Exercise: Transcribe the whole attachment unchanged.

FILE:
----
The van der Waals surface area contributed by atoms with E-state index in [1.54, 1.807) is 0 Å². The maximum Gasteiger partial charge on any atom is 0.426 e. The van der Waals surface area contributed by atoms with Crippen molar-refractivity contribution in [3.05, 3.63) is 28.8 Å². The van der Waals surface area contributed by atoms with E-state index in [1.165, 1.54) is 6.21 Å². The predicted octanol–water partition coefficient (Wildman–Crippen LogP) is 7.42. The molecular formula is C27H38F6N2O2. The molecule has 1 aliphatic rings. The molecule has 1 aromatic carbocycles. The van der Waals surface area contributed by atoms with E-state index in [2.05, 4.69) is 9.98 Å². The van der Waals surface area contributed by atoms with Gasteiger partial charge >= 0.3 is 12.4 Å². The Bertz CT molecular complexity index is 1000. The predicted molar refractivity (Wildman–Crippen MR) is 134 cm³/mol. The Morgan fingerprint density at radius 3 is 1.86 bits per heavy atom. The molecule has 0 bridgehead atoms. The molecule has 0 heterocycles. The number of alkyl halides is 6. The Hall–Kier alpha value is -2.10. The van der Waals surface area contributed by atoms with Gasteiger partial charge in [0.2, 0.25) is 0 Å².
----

The van der Waals surface area contributed by atoms with E-state index in [1.54, 1.807) is 0 Å². The maximum Gasteiger partial charge on any atom is 0.426 e. The van der Waals surface area contributed by atoms with Crippen molar-refractivity contribution in [3.05, 3.63) is 28.8 Å². The van der Waals surface area contributed by atoms with E-state index in [1.165, 1.54) is 6.21 Å². The predicted octanol–water partition coefficient (Wildman–Crippen LogP) is 7.42. The molecular formula is C27H38F6N2O2. The molecule has 1 aliphatic rings. The molecule has 1 aromatic carbocycles. The van der Waals surface area contributed by atoms with E-state index in [2.05, 4.69) is 9.98 Å². The van der Waals surface area contributed by atoms with Gasteiger partial charge >= 0.3 is 12.4 Å². The Bertz CT molecular complexity index is 1000. The predicted molar refractivity (Wildman–Crippen MR) is 134 cm³/mol. The Morgan fingerprint density at radius 3 is 1.86 bits per heavy atom. The molecule has 0 bridgehead atoms. The molecule has 0 heterocycles. The number of alkyl halides is 6. The Hall–Kier alpha value is -2.10. The van der Waals surface area contributed by atoms with Gasteiger partial charge in [0.2, 0.25) is 0 Å².